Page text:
While books that belong in the giallo genre were adapted into movies during the 40s, Blood and Black Lace usually gets credited as being the catalyst for the film version of the subgenre, a stylish and relatively thematic follow-up to Mario Bava's first stab at that kind of material, The Girl Who Knew Too Much. As is frequently the case with the distinctive elements of a subgenre, giallo films that followed often amplified the bolder aesthetics, heightened bloodshed, and brazen sexuality to great effect, resulting in well-regarded additions like A Lizard in a Woman's Skin and Your Vice Is a Locked Room and Only I Have the Key. Others, however, merely rely on excessively increasing those exaggerated aspects to stand out from the rest, without bringing something new to the table. Strip Nude For Your Killer falls into that category, profusely copying the decade-old template and assuming that skin, blood, and starlets might cover up the derivativeness.
It's never very fair to mention a well-regarded film in the intro of a review for another one, but in the case of Strip Nude For Your Killer, there's a reason for it. The framework for giallo films can be very straightforward and curiously similar between each of em, but this one from Andrea Bianchi directly echoes that of the influential Blood and Black Lace, in that a masked killer continues to murder people associated with a fashion business. Interest rises when both a young model and her doctor were discovered dead shortly after an abortion procedure, but curiosity really starts to set in once another associate of a modeling company mysteriously dies, putting the other employees on high alert. That includes lascivious photographer Carlo (Nino Castelnuovo), an archetypal womanizing and chauvinistic photographer who'll pull in fresh faces with just a little smooth-talking, and an attractive burgeoning photog-slash-model named Magda (Edwige Fenech).
Sometimes, yeah, those giallo titles can be deceptive, but Strip Nude For Your Killer does indeed bare a lot of skin in the vein of Italian sexploitation comedies, close to that of softcore erotica in certain scenes. Front-loaded with more sex than blood, the fluctuations between titillation and suspense give the film an uneven tempo in the first half, enlivened by snare-drummy lounge music that further pulls one's attention away from any mounting tension. There's no shortage of beautiful women frolicking around in the picture, especially the disarming giallo starlet Edwige Fenech, yet that goes on for such a long time at the beginning that it distracts from the ways in which the film plants the seeds for a murder mystery. When you combine the familiarity of the plot's structure -- once you've combined the personal drama of models and businesspeople with the presence of a black-clad, masked killer -- with what seems like the overly distracted nature of Bianchi's male-gaze direction, interest begins to dip early on.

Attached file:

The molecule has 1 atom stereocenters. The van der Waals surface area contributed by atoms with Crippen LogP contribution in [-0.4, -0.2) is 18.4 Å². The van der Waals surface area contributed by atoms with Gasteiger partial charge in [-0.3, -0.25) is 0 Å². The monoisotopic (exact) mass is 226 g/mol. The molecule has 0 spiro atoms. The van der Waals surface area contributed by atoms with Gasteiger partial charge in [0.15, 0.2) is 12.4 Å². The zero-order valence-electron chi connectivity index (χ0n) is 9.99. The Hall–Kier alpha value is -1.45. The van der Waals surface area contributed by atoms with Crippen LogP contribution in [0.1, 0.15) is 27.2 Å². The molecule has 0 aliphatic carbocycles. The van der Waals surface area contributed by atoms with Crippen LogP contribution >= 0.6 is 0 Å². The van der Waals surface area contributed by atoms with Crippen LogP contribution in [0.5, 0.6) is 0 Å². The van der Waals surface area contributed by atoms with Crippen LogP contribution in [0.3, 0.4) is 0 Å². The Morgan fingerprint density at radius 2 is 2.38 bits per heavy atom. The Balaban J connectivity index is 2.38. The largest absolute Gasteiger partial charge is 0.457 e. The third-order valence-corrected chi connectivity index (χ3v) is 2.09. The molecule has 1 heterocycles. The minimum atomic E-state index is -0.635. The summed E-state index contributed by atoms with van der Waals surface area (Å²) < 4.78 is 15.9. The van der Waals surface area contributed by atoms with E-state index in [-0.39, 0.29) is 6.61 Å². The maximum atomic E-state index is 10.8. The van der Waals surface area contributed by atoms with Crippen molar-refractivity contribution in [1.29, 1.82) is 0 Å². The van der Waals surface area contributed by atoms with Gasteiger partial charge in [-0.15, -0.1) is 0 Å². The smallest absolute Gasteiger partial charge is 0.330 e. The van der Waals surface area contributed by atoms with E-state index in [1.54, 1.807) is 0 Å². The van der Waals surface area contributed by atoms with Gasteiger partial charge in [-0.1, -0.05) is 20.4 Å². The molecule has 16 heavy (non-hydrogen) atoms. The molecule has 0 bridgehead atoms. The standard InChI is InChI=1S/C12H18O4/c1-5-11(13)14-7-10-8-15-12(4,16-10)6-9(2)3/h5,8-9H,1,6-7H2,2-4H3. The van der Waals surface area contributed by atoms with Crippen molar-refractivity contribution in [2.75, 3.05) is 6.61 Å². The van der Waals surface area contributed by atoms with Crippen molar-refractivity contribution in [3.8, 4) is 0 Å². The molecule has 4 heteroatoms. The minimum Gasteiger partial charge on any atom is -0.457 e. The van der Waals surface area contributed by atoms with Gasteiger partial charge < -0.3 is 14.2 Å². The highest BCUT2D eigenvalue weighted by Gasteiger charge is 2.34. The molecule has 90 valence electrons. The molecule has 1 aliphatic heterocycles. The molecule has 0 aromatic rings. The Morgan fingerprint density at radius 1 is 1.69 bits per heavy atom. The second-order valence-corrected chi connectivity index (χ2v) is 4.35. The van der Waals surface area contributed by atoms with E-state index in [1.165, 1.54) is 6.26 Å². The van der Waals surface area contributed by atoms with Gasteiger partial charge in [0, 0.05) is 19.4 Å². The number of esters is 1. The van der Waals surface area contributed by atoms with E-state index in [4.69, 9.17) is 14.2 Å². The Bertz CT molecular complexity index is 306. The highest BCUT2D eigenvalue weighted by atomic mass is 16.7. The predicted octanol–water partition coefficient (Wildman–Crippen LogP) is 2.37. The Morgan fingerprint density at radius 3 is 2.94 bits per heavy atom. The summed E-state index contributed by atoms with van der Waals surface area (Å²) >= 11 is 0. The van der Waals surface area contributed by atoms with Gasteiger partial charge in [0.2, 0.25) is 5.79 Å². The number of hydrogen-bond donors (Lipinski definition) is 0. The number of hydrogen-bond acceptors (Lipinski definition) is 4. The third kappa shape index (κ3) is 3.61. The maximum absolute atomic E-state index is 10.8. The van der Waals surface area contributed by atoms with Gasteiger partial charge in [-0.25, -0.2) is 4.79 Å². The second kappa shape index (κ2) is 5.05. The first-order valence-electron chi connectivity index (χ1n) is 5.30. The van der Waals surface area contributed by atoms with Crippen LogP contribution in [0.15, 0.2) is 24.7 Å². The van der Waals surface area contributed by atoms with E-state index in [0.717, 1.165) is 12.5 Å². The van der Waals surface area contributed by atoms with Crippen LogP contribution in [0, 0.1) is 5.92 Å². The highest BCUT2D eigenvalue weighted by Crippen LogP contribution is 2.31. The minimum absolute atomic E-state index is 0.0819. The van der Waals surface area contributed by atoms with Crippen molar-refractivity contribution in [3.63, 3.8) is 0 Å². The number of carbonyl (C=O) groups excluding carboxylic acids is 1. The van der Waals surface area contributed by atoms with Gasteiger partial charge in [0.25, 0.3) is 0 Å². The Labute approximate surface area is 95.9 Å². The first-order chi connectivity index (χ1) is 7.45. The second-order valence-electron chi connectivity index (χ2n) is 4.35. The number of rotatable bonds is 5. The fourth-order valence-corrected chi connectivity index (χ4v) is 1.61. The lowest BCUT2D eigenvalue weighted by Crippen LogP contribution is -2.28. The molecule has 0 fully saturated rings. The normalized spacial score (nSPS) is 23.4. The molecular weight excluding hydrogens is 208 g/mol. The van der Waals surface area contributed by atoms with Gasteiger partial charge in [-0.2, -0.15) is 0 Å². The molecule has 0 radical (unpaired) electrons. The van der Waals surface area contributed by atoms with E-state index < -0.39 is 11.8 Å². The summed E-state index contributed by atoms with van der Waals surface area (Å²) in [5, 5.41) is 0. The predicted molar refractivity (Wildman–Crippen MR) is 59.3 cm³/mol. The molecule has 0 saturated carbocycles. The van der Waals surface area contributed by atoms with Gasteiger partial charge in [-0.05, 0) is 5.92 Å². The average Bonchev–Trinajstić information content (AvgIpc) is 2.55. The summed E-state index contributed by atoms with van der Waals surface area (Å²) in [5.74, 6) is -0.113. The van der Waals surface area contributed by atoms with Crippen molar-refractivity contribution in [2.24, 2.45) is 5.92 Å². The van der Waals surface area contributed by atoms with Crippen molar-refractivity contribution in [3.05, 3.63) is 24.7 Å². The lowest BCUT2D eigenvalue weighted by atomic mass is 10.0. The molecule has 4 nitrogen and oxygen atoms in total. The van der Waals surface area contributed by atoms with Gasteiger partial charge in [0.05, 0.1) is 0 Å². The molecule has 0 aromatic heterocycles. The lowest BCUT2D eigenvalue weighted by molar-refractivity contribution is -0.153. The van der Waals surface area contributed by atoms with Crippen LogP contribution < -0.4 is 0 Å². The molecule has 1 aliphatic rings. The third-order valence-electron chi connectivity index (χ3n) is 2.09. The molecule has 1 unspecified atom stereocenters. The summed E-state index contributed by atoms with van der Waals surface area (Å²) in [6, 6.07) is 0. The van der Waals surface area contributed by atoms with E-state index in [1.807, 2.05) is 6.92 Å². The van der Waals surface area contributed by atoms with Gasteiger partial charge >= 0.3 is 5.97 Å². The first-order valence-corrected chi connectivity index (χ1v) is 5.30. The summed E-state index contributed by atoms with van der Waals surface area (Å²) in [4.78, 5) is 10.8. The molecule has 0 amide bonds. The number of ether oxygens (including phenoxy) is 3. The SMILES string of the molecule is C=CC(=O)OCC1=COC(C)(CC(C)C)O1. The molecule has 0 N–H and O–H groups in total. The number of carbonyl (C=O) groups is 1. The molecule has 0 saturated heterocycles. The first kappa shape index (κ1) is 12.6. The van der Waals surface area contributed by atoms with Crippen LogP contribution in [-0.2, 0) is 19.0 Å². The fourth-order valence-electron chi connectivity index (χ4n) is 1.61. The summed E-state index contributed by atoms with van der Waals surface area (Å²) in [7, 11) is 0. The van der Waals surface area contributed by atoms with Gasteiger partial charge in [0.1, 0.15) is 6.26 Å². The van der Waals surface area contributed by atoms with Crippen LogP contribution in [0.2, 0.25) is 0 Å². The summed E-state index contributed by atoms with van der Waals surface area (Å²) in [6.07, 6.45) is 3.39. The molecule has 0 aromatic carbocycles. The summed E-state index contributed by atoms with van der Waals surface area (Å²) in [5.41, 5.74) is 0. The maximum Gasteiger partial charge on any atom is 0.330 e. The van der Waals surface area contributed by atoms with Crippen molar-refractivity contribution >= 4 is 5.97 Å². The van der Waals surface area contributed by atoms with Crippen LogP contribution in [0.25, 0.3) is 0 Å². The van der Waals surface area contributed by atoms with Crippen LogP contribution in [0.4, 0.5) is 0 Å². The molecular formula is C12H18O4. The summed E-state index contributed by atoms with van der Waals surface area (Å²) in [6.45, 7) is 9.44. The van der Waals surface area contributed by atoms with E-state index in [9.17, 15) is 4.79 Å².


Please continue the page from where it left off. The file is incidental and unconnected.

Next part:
Finding a protagonist in Strip Nude For Your Killer isn't easy, either, mostly because the script wants to preserve the likelihood that anybody could feasibly be wearing the tight biker gear and murdering the fashion company's employees. Carlo gets the most attention, and the combination of the character's manipulative, womanizing tendencies and Nino Castelnuovo's smugness in the role leave him thoroughly unlikable as anyone to root for, nor complex or exciting enough to be any sort of motivated villain. Magda's right alongside him, and despite the entrancing presence of Edwige Fenech's dark pixie haircut, piercing gazes, and seductive body movement, her lackadaisical attitude about her profession and the ways that she's bossed around by Carlo don't do her starring presence any favors. Those that remain under the fashion company's employ -- models, owners, financiers -- form into a gaggle of suspects and red herrings that don't engage in the same kind of interesting soapy drama as other giallo killing sprees. Motivations here feel obligatory, arbitrary, and most importantly uninteresting.
While Strip Nude For Your Killer sidetracks one's attention with sexiness and sexism, the kills gradually trickle in, heralded by the rushing water of faucets and lots of suspicious looking-around from the victims. It's standard stuff, really, where overly-bright red blood spills out in gratuitous fashion once a helmeted menace sneaks up with a weapon; however, the numerous kills scenes are neither stylish nor convincing enough to capture any specific moods, and that makes em come across as obligatory interruptions from the erotica instead of the reason for checking it out. That makes it exceptionally difficult to care when the story springs its grand reveal of the killer upon the audience, one with proper motivations that weren't properly built up and fleshed out while establishing the list of characters involved. Strip Nude For Your Killer ends with the realization of: "Oh, right, yeah, they aren't dead, are they?" instead of a meaningful reveal or grotesque final display, instead wrapping up with a little blood, a little more black lace, and lots of skin: a good summation of this jest of a giallo from the 70s.
Video and Audio: